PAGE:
Lead and osteoporosis: Mobilization of lead from bone in postmenopausal women

Ellen K. Silbergeld, Joel Schwartz, Kathryn Mahaffey

Research output: Contribution to journalArticlepeer-review

263 Scopus citations


Although it has been known that humans accumulate lead in bone, mineralized tissue has been considered primarily as a sequestering compartment and not as a site of toxic action for lead. However, experimental data indicate that bone lead can be released during conditions of demineralization, such as pregnancy and lactation. We have examined lead status in women, before and after menopause, using the NHANES II dataset compiled between 1976 and 1980. In 2981 black and white women there was a highly significant increase in both whole blood and calculated plasma lead concentrations after menopause. The results indicate that bone lead is not an inert storage site for absorbed lead. Moreover, lead may interact with other factors in the course of postmenopausal osteoporosis, to aggravate the course of the disease, since lead is known to inhibit activation of vitamin D, uptake of dietary calcium, and several regulatory aspects of bone cell function. The consequences of this mobilization may also be of importance in assessing the risks of maternal lead exposure to fetal and infant health.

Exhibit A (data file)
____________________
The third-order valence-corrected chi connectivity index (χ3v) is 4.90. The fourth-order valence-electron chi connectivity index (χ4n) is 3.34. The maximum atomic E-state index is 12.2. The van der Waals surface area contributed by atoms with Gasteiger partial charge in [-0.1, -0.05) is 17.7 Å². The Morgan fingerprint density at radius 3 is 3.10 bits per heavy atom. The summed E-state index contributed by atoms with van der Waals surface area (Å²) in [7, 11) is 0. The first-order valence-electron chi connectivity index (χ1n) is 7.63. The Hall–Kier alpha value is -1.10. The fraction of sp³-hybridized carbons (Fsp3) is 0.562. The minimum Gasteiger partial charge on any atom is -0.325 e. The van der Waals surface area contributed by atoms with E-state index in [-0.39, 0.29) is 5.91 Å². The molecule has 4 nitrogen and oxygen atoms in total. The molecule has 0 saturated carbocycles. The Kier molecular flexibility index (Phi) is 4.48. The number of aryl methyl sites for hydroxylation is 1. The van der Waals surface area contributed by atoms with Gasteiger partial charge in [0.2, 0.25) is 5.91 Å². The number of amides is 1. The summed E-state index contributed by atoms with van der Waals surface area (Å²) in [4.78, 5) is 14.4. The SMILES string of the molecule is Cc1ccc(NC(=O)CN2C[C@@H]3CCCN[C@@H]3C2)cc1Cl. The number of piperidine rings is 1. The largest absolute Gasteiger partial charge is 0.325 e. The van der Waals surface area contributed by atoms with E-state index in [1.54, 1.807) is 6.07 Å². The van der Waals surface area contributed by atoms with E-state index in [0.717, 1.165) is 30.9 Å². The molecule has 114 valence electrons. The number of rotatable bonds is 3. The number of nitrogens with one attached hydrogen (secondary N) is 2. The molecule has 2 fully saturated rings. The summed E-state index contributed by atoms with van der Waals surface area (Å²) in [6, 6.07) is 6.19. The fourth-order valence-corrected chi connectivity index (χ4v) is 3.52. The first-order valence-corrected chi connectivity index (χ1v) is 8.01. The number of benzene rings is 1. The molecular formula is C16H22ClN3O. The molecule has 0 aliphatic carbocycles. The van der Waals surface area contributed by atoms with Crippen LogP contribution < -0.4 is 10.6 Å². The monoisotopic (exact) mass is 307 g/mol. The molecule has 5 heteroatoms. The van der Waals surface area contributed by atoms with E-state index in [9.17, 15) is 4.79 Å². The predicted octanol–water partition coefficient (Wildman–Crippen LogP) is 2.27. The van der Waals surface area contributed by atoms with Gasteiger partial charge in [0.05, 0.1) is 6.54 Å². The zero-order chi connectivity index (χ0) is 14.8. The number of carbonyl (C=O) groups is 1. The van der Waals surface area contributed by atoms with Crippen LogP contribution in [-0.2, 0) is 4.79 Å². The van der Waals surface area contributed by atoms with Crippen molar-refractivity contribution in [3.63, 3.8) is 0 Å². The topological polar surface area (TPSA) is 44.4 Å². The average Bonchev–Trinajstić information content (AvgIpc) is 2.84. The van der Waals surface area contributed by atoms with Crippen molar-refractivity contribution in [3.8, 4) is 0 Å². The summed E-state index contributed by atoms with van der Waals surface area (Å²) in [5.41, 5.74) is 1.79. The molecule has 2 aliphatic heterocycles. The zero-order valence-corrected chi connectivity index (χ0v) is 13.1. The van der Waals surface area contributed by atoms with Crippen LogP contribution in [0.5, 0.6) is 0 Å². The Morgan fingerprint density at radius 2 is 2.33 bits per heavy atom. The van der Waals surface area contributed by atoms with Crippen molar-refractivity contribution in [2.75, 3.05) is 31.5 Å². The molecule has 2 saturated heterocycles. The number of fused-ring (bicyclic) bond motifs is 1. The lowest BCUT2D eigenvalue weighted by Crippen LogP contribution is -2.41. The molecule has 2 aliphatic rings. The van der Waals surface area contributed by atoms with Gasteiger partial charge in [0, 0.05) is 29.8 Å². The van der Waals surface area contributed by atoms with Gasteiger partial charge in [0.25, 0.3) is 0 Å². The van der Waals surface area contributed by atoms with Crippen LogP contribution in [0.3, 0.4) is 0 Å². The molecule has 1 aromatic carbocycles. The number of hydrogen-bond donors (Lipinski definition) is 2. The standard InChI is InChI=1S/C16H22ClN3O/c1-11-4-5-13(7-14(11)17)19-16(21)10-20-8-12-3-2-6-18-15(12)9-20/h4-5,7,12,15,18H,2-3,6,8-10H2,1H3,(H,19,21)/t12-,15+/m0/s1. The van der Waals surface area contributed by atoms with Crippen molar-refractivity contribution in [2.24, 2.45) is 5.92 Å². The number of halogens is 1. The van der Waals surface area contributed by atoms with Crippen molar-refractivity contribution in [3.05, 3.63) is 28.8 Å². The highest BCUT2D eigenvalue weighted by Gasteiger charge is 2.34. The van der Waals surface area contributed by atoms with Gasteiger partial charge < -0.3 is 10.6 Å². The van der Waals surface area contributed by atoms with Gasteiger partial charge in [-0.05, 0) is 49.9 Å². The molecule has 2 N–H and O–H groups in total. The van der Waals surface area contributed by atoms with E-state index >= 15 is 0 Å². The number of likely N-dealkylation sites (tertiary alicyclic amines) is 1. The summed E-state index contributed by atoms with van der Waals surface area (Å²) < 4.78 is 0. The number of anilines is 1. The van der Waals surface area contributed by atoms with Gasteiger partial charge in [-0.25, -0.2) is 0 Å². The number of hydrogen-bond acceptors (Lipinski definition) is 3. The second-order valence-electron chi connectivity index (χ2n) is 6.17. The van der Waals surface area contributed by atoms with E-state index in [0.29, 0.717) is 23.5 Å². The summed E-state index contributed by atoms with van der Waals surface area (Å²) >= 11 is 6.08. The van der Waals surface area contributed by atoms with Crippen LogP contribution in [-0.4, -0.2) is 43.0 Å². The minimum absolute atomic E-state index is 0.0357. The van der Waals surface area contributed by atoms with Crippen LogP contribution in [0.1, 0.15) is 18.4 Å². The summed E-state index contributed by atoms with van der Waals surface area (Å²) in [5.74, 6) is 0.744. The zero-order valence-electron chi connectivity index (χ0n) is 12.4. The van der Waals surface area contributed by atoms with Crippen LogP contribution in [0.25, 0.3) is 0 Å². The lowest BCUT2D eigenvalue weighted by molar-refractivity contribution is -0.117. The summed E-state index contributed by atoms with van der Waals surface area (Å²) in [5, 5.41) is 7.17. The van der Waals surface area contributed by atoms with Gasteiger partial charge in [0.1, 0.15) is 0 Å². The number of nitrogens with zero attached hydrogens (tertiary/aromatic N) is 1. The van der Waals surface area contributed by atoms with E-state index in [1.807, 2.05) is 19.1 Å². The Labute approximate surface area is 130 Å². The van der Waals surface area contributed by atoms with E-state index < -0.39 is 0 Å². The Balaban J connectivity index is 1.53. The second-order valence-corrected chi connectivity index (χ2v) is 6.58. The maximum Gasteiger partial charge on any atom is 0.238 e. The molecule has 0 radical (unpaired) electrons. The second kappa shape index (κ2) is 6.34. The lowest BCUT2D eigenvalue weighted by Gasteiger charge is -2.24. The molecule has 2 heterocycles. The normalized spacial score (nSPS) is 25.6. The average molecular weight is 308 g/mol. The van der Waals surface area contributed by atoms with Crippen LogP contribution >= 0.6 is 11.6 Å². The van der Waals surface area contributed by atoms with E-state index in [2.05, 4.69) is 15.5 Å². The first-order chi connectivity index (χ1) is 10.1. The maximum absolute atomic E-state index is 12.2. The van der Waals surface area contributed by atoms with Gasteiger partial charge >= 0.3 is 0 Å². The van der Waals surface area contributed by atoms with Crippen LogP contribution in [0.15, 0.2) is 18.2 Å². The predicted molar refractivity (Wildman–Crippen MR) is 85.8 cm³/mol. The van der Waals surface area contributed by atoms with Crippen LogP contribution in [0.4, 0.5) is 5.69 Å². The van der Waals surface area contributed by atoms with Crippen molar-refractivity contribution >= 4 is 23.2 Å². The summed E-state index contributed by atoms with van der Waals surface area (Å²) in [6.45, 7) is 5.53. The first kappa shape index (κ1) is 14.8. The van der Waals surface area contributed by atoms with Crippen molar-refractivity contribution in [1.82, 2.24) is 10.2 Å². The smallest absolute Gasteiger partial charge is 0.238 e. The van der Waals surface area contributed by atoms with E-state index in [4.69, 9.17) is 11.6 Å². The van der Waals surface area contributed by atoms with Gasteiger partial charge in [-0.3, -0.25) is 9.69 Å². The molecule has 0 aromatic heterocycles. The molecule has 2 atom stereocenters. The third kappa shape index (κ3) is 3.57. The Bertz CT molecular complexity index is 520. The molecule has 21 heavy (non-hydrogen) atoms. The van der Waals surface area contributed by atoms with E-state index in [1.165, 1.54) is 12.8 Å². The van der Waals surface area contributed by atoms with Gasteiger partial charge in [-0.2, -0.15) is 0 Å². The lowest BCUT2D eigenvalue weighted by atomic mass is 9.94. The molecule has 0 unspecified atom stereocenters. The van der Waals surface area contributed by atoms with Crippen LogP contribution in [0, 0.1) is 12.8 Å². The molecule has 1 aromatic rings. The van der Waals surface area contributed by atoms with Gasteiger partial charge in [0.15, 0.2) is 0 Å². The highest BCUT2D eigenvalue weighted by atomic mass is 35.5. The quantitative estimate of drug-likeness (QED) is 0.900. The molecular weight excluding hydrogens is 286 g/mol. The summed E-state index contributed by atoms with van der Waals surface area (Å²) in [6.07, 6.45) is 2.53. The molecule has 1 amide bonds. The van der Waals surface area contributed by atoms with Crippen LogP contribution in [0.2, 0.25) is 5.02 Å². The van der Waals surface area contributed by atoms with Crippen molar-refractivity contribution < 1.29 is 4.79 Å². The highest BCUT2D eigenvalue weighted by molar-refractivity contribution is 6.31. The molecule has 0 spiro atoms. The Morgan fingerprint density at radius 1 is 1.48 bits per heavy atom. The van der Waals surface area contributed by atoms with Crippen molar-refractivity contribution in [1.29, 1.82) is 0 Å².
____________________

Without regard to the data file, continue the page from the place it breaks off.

Original languageEnglish (US)
Pages (from-to)79-94
Number of pages16
JournalEnvironmental research
Issue number1
StatePublished - Oct 1988
Externally publishedYes

ASJC Scopus subject areas

  • Biochemistry
  • General Environmental Science


Dive into the research topics of 'Lead and osteoporosis: Mobilization of lead from bone in postmenopausal women'. Together they form a unique fingerprint.

Cite this